COMMENTS: How many movies can boast a line like “Gentlemen, the Boy Who Saw a Woman’s Breast has left our planet” or a musical number like “The Girl with a Vagina Made of Glass”? How about a villain who is incapable of killing unless he has no possible grudge against his victim and a “real live girl” who (in this early stage of her development) is just a suitcase that plays a rock tune when you lift a slat on the casing? The American Astronaut creates a unique, absurd, but consistent universe through a dry, deadpan DIY approach. It’s set in a boy’s cosmos, where women are strange creatures who live on one planet while the men live on another. The movie’s nonsense proclivities are a narrative film incarnation of the free-associative lyrics of writer/director Cory McAbee’s mildly punkish band, the Billy Nayer Show. One song goes, “A-E-, A-E-I, A-E-I-O-U, I owe you nothing, but sometimes you owe me I-U-A-I-E”; another consists of one singer repeatedly chanting “no” while another harmonizes with a rhythmic “tee-nee-oh-yeah.” When they start smiling and singing about “the baby in a jar with glasses on and a gun,” it seems like a return to the real world. Visually, the movie does an excellent job disguising its low-budget origins with black and white photography that keeps the backgrounds in deep shadows, suggesting the existence of a wider, deeper world than they can actually afford to show. Silhouettes are used to create an illusion of grandness, as when the Boy Who…—dressed, as is his habit, like the messenger god Mercury in an art-deco winged helmet—dances in a spotlight for the workers of Jupiter and casts a massive shadow on the crumbling factory wall behind him. The musical numbers, which sometimes sound like fractured nursery rhymes with odd, childlike melodies, and sometimes like a tight-knit garage band, aren’t half bad. It’s amusing that the featured singers (for the most part) aren’t glamorous rock star types, but average-looking middle aged white guys; paunchy, baggy-eyed bartender Eddie (character actor Bill Buell) rocks harder than anyone in the cast. It’s easy to see, and to admire, the love and care that went into the production; predicting whether this highly peculiar vision will click with you in particular is a trickier proposition. One downside is that McAbee’s spaceman-for-hire isn’t the charismatic rake in the Han Solo mold the film wants him to be; the star is outshined by his co-stars. Another minus is that the film is slow to get into gear, starting off with longish and not particularly rewarding scenes of McAbee shaving and taking a long spacewalk to the Ceres bar. Things don’t start to take off until the dance contest kicks in, about twenty minutes into the running time. That’s when my favorite scene occurs. It’s a long, rambling warmup joke about “hertz donuts” told by an aged emcee (Broadway veteran Tom Aldredge) with multiple misemphasized punchlines. The bar full of rogues and roughnecks laugh at all the wrong places as the shaggy-dog gag drags on and on, ending with the comedian confessing “I’ve never understood this joke” amidst peals of laughter. The tale is a condensed metaphor for the American Astronaut, a movie that paces itself like a comedy but, when it comes time to tell a joke, consistently zigs into nonsense when you expect it to zag into a laugh.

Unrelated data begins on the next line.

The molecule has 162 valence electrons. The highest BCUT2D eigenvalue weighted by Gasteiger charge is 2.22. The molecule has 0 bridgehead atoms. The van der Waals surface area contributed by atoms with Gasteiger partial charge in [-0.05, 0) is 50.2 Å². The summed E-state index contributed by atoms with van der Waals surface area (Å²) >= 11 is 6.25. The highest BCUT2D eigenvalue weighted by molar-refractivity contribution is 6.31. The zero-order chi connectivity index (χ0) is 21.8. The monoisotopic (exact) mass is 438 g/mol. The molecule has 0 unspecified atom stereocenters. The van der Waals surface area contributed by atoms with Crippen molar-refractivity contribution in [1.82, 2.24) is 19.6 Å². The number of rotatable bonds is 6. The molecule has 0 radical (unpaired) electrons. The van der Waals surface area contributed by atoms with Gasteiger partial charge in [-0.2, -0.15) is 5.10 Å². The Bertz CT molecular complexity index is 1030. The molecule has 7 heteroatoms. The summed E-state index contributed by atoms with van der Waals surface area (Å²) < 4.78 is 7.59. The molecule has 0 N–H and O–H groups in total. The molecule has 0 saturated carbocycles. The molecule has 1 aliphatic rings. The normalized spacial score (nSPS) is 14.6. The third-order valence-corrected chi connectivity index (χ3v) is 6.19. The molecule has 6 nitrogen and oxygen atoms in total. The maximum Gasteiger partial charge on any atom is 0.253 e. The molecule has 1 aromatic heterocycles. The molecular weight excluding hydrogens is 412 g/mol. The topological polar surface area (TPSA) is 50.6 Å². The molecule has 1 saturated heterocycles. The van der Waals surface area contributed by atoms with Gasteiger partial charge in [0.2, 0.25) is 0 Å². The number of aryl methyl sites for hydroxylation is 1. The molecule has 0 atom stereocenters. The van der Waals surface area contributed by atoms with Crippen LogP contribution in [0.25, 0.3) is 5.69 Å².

The American Astronaut has a small but rabid cult, but it could have a much bigger one if it had landed a distribution deal. As it is, the film is mainly sold through McAbee’s personal website, and has never received the widespread distribution from Netflix or other rental outlets it would need to become a breakout cult hit. The professionally-made DVD features an interesting, off-center variation on the director’s commentary—McAbee discusses the picture while screening it for a bar full of patrons who ask him questions.
WHAT THE CRITICS SAY:
“A sui generis, love-it-or-hate-it exercise in homegrown American surrealism.”–Hazel-Dawn Dumpert, L.A. Weekly (contemporaneous)
(This movie was nominated for review by “Rob” who called it “A strange little film put out by the band the Billy Nayer Show” and added, “It may not make your list, but it’s definitely worthy of watching. The movie features a character known only as ‘The Boy Who Actually Saw a Woman’s Breast.’ I’m pretty sure you couldn’t not watch that.”Suggest a weird movie of your own here.)